George Binoy is an assistant editor at ESPNcricinfo

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Posted by   on (July 31, 2011, 11:34 GMT)

Will Gambhir be available for third test?

Posted by   on (July 31, 2011, 8:36 GMT)

@harshavardan reddy - why do u want ishant out he is bowling so well either praveen or sreeshant would have to make way for zak and ya if india win this then a full strenght india team at edbatson with return from injury players getiinh a game at northampton viru gauti dravid sachin laxman yuvi dhoni h singh /a mishra (prefer bhajji but he is not performing) zak praveen /sreeshant ishant then lets see wat eng does but hope viru is back

Posted by   on (July 30, 2011, 18:11 GMT)

I think Haribhajan singh needs to be rested for the next two forthcoming tests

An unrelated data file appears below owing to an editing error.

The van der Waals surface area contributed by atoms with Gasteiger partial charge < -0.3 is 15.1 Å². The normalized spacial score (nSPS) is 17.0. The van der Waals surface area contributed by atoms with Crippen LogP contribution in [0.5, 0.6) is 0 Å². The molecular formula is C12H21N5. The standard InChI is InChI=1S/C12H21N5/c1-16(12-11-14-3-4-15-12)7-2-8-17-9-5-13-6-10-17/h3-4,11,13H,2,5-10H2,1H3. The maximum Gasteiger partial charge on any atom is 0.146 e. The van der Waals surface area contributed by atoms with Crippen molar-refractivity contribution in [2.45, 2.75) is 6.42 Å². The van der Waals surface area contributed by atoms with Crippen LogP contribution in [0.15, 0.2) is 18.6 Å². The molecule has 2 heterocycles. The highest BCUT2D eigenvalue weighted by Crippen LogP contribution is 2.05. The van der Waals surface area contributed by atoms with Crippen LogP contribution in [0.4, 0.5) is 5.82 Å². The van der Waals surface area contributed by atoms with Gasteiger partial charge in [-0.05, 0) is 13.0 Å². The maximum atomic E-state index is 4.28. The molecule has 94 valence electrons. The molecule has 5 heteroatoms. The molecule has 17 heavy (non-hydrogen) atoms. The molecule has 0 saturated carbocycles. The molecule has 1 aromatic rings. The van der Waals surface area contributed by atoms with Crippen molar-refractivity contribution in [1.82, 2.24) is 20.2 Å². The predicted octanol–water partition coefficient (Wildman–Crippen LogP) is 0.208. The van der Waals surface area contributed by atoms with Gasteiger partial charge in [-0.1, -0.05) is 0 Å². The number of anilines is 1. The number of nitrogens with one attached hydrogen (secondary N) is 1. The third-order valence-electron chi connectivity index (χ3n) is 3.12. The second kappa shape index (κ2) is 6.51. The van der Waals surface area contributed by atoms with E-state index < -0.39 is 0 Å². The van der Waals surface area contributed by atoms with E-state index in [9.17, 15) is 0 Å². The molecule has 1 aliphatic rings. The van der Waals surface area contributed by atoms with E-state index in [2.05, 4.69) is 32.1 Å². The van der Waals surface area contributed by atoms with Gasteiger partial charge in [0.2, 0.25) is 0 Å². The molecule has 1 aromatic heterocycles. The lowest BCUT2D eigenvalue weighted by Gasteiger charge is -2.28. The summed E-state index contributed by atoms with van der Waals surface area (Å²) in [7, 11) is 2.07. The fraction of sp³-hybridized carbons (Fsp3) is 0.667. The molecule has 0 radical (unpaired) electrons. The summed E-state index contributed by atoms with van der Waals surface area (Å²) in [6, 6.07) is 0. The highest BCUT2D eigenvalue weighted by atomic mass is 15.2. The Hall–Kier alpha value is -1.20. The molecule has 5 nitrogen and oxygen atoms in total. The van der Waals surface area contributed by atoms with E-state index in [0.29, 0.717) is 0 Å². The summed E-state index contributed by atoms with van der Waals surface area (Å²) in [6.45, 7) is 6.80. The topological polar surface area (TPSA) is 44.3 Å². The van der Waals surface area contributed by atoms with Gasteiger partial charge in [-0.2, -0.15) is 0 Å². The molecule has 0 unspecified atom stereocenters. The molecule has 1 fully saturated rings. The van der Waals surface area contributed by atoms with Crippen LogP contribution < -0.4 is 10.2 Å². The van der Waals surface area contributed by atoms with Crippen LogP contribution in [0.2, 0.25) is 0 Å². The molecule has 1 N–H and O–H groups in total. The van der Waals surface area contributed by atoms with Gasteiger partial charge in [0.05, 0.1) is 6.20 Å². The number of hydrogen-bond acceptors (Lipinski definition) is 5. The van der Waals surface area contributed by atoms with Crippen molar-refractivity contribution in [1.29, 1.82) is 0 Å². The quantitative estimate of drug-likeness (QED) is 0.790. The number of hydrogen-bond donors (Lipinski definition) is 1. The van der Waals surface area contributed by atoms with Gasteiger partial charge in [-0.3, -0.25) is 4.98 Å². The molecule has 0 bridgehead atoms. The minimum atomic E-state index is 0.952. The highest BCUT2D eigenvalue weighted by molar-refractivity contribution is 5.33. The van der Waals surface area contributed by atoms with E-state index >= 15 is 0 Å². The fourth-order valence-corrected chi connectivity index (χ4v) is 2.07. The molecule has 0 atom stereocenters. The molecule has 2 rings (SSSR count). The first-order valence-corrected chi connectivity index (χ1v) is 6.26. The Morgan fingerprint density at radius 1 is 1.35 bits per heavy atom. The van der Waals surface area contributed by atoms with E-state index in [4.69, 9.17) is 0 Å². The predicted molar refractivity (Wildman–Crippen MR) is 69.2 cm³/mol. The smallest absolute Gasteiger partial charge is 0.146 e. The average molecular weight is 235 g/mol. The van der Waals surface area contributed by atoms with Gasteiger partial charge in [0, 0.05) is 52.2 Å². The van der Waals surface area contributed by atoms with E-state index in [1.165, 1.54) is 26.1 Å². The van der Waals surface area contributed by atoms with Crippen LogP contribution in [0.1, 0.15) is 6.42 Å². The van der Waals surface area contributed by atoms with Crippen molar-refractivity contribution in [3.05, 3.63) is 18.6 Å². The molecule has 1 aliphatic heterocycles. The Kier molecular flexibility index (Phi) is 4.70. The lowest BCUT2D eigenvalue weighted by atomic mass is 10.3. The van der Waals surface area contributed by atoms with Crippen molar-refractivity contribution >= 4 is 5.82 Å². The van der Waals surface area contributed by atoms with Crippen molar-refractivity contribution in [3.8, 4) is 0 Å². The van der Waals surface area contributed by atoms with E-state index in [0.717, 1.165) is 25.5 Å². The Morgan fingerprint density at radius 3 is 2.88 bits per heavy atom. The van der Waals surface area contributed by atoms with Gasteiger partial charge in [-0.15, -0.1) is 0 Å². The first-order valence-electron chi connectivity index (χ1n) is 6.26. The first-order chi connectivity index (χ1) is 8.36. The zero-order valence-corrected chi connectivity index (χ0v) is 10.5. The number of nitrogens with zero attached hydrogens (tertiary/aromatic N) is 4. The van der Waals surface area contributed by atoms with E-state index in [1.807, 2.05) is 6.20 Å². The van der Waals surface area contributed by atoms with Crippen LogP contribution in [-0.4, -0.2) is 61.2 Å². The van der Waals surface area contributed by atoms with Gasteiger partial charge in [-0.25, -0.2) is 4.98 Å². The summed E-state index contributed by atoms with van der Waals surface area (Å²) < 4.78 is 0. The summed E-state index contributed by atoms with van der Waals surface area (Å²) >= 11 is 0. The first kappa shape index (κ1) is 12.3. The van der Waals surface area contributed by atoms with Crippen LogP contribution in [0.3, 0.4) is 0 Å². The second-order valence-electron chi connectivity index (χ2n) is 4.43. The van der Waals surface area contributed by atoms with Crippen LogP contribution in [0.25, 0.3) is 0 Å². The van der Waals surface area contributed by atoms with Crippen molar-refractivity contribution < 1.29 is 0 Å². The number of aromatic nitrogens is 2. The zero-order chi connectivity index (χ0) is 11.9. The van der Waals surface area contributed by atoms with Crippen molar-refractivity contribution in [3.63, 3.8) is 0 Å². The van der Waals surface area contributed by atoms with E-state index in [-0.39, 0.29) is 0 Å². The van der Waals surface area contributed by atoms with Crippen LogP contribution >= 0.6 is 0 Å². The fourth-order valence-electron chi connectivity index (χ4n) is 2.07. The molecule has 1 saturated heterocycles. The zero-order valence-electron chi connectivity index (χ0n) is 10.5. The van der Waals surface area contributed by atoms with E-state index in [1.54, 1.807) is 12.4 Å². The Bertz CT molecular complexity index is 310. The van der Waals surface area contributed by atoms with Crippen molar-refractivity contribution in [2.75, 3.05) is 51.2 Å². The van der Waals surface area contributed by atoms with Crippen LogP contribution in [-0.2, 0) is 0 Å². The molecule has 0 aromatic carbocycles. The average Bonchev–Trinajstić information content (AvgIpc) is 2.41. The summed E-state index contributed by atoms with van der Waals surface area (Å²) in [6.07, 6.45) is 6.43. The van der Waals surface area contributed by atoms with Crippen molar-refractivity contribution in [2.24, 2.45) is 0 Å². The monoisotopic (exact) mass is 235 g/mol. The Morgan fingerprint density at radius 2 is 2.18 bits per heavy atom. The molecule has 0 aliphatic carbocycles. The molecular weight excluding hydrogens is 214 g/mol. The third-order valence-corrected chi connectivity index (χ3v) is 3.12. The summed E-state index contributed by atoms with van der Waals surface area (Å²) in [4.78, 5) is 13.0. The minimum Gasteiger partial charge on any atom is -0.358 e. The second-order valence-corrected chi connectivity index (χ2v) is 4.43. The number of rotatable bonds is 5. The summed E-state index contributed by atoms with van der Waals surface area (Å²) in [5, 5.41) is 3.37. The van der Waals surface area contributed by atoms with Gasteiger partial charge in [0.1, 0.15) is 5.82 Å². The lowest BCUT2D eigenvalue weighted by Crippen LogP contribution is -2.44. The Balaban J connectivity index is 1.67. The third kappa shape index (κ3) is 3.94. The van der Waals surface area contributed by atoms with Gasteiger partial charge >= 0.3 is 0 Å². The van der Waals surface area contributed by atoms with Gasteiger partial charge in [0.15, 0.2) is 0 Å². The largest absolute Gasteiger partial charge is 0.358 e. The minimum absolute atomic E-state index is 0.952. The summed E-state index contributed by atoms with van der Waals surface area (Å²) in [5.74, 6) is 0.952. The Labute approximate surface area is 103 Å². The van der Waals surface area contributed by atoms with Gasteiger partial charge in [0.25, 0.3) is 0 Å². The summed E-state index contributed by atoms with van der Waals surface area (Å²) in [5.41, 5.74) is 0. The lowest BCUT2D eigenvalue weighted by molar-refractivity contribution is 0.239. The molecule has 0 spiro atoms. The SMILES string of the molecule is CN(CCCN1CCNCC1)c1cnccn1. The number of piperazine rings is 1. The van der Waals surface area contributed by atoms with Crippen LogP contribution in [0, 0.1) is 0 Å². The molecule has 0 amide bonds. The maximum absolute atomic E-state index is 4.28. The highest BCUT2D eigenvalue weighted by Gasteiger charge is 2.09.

Posted by   on (July 30, 2011, 10:59 GMT)

Credit where credit is due, Dravid and Laxman have batted very well this morning, but cannot help thinking if Eng get a breakthru there might be a collapse..the ball is still talking, niĀ”ot like yesterday but enough to cause problems if they get it in the right areas.

Posted by   on (July 30, 2011, 9:59 GMT)

What has happened two times in the series already ? The " already anointed as top test team " -- England, lost top order and middle order without putting 65-70 runs on the board...Way to Go England !! You are such a bad example for a top test team ! :D

Posted by prasanna1118 on (July 30, 2011, 9:46 GMT)

Guys i was thinking even without zak india got eng for just 221, Think of eng score if zak has played .. Eng wud ve all out for 120- 140 .. even less ... We know atlast england former and current players say they were done in by the conditions and like that stuffs of excuses but they never accept india bowled well and again they wont accept England played poor ... What was England doing man ?? They play day in day out in these conditions but fallen apart to injury hit indian attack .. ?? India never bat poor on square turners and we proved that against this Eng team in chennai in 2008 .. Anyways if India doesnt deserve No1 ranking ,then for sure Eng are far off from no-1 !!

Posted by maddy20 on (July 30, 2011, 9:42 GMT)